“I’m not surprised, given she was in the thick of it with us.” Jenny had been one of the most active of the Revolution’s organisers, in fact, keeping information, weapons and spies flowing through the thieves roads and underground tunnels which criss-crossed every quarter of the city. Unlike certain other people, she’d managed to avoid having to take a short holiday from Sacaan after the Regent took power, and most of those who knew her nowadays would’ve been hard-pressed to associated the Daggers’ formidable proprietor with the spymaster and fixer who’d saved the revolutionaries’ hides more times than half of them would’ve liked to admit. “But yes, Verist wore the black. Still does, I suspect, for all he’s been retired from public life for the past five years.” And likely isn’t going to appreciate me pulling him out of that retirement to look over stolen Sinnlenst artifacts. Still, I trust his judgement in this more than anyone’s. 

Radish seemed impressed. Sabbat, on the other hand, just looked bored. 

“An’ why’re we goin’ visitin’ your revolutionary friend, anyhow?” He reached behind him, running his hand over the inside pocket of the coat hanging on the back of the chair. “Ain’t t’do with this, by any chance?”

For a very brief moment, Archer considered lying to him – making up some purpose for their visit to Verist’s hall which would disguise his true intentions until he’d got the younger man far enough out of the city that he couldn’t easily object. Then he thought better of it. Sabbat wasn’t the kind of man you lied to. Or, more to the point, he wasn’t the kind of man you lied to if you wanted to keep your friendship with him intact. “Yes. It’s something neither of us has seen before, it’s obviously dangerous, and Verist’s the best magical scholar I’ve ever met when it comes to artifacts.” 

To his surprise, Sabbat didn’t argue, or shout, or flip him off. He didn’t even swear. He just nodded, fingers still playing over the outside of the pocket which held the item in question.  “Aye. Makes sense.”

“…You agree?”

“‘course I do. I ain’t a fuckin’ idiot, Archer.” He blew out a breath, scowling in what Archer recognised with a small start as actual discomfort. “Look. This – whatever it is – I ain’t sayin’ I don’t want t’keep hold of it, on account of the fact that’d be the kind of lie I ain’t able t’tell with a straight face, but… it ain’t a good thing t’be keepin’ hold of.”

“So you’d not fight me if I tried to take it from you?”

Sabbat’s scowl deepened. “That ain’t what I said, an’ you know as much. I don’t know what this fuckin’ thing is, an’ I don’t much like it, but you try takin’ it off me an’ we’re goin’ t’have a problem.”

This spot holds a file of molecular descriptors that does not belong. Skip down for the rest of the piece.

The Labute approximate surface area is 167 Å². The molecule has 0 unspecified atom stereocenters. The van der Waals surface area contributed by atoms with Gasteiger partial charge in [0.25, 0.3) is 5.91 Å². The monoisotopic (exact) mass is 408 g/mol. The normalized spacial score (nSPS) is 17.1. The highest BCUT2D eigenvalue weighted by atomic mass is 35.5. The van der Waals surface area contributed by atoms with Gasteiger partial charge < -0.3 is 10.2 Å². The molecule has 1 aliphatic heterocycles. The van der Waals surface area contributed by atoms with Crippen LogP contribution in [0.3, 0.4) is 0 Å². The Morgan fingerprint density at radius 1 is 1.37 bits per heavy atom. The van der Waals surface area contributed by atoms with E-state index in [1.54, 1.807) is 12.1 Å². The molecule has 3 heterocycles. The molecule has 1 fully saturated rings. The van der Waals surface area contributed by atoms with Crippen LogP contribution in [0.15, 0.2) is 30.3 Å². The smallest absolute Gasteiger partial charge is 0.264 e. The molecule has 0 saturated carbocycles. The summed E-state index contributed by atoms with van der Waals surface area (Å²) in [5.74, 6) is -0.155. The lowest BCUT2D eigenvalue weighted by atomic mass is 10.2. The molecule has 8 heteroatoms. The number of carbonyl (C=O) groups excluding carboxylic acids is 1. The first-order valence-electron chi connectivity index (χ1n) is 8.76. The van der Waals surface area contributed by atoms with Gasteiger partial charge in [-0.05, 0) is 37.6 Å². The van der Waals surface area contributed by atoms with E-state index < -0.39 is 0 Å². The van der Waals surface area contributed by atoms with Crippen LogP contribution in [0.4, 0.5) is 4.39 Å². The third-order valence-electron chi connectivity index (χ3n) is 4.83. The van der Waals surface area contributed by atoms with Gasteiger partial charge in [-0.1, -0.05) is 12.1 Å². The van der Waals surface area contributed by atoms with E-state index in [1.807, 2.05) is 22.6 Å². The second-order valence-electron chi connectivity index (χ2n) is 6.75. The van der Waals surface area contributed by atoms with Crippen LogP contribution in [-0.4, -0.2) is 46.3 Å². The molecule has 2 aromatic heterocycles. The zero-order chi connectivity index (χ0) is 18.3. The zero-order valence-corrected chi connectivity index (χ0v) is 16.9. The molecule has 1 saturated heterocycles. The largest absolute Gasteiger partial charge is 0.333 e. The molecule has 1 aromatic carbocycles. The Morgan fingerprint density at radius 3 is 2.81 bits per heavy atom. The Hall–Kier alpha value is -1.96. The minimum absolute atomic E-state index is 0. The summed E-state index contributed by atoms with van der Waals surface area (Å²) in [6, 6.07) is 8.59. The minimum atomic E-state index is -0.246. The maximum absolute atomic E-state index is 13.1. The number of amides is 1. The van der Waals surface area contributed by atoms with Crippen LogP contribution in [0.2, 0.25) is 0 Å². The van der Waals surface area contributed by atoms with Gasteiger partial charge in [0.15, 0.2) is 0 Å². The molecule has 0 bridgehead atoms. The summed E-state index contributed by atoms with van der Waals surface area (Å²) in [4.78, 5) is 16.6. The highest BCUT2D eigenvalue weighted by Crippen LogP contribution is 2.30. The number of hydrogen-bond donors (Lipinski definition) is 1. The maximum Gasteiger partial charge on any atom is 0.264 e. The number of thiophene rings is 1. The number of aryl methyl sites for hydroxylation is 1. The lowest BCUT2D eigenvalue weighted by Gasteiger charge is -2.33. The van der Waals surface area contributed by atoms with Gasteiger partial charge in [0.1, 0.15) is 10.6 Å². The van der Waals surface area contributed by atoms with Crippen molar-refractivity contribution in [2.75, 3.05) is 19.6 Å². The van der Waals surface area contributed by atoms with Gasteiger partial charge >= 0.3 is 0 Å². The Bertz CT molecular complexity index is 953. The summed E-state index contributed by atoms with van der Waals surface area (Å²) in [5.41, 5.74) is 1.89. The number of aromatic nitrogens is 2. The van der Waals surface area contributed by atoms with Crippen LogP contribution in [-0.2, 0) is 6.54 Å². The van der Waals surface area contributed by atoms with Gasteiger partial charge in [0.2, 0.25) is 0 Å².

“I don’t fuckin’ know, Archer! Because you tryin’ t’take shit off me ain’t ended well historically? Because y’could just fuckin’ ask? Because- Because this fuckin’ thing’s magic deeper’n you or I know, an’ I ain’t got the knowledge t’get whatever fuckin’ claws it has out of my fuckin’ mind?!” He stopped, breathing hard, and clenched his fist against his thigh. “Fuck.”

“…My thoughts exactly,” Archer said, trying to keep his own rising dismay out of his voice. He’d had his suspicions about what else the box might have been doing to Sabbat, but to hear them confirmed that starkly had been… upsetting, to say the least. “We have a problem.”

“Y’don’t fuckin’ say,” Sabbat snarled. He reached into the other inside pocket of his coat, pulled out a hipflask, and took a long, irritable swig of something which stank so strongly of cheap drink it made Archer’s eye water even from across the room. “So what in the name of the Six’re we goin’ t’do about it?”

…That’s the first time I think I’ve ever heard him swear by anything other than the Lady. I don’t know what that means, but I doubt it’s good. “We still go to see Verist. He’s the best chance we have at working out what to do about this.”

“An’ until then?” the assassin challenged. He glared at the hipflask as though it’d personally offended him. “If I ain’t carryin’ it, I’m sod-all use t’the rest of you. But if I’m carryin’ it, it’ll get more of chance to keep doin’ whatever it is it’s doing t’my head, and, oddly enough, I ain’t exactly fuckin’ happy about that.”

“I know,” Archer said. He pinched the bridge of his nose, closed his eye, and tried to think. “Would you be willing to let the two of them go by themselves to the Sinnlenst meeting?”

“Fuck no. Cervanso’s sound, I’ll give her that, but she ain’t goin’ t’be able t’take down all of ‘em if her cover gets blown, an’ I still don’t trust your red-eye brat as far as I can throw him.”

That’s… actually an improvement on the last assessment you gave me on the two of them. Still not entirely helpful, mind, but worth noting nonetheless. “And I assume that if I asked you to hand over the mission to another member of the Order, you’d refuse?”

“Ha! Almost as if y’know me.”

“A decade will do that, I suppose.” He sighed, running a hand over his hair. “Which means you’re set on following them.”

“Ain’t plannin’ on gettin’ involved unless things go t’shit, Archer. Y’don’t need t’look at me like that.”

“I know. And it would probably be a good idea for them to have some backup if things, as you so eloquently put it, ‘go to shit’. I’m just not entirely happy with the fact that, if you do this, you’re going to have to take that damn box with you.” He paused, suddenly struck by something. “Unless… I suspect this might be something of a dead end, but I’d not forgive myself if I didn’t ask. Could you function without it as you are at the moment?”